Ukrainian parents made the heartbreaking decision to send their children to school wearing stickers that state their blood type, amid tensions between their country and Russia.
This week, Russian president Vladimir Putin ordered troops into the eastern Ukraine regions of Donetsk and Luhansk after publicly acknowledging the areas that are supported by separatists as independent. Although Putin said “peacekeeping” was behind the decision, it drew condemnation from neighboring countries and stoked fear of a war between Russia and Ukraine.
According to an exclusive report by TODAY, some Ukrainian parents who are concerned for their children’s safety, sent them to school with the stickers. “It’s like a piece of paper, with blood type information, the names of their parents, and telephone numbers,” a parent named Vasyl told TODAY Parents. “There is no one form for such a sticker. It depends on every parent. It’s up to them.”
Journalist Olga Tokariuk also told the outlet, “This was a debate in one of (many) closed groups on Facebook. Some schools actually made these stickers mandatory.”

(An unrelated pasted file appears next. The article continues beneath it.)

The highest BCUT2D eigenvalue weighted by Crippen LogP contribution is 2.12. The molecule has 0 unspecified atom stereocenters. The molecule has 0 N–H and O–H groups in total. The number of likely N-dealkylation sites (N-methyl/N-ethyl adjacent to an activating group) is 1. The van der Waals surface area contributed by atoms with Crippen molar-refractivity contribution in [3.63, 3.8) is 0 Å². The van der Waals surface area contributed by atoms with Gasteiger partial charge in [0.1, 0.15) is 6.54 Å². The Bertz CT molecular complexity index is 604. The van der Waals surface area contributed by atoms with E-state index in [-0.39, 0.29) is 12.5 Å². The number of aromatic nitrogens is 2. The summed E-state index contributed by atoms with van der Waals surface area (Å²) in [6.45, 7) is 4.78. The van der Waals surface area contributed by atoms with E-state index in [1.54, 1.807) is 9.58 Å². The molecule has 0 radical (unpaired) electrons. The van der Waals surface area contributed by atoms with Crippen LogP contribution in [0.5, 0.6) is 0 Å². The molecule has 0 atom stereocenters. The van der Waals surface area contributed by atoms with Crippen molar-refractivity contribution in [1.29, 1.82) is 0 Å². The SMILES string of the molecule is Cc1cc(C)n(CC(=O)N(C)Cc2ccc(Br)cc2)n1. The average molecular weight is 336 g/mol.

And a mother named Khrystyna told TODAY that while she is sending her teenager to school with an emergency safety plan, she is keeping her two youngest daughters home. “The kindergarten is far away from my daughter’s school and our home,” she told the news organization. “I’m afraid of the logistics — if something happens, it will be too difficult for me to gather all of them together.”
If your children have questions about war, or the escalating situation overseas, Common Sense Media has published an age-by-age guide for how to broach those conversations. According to the non-profit group, kids encounter “remote exposure” to tragic events that they may not experience themselves, but that can damage their mental health.
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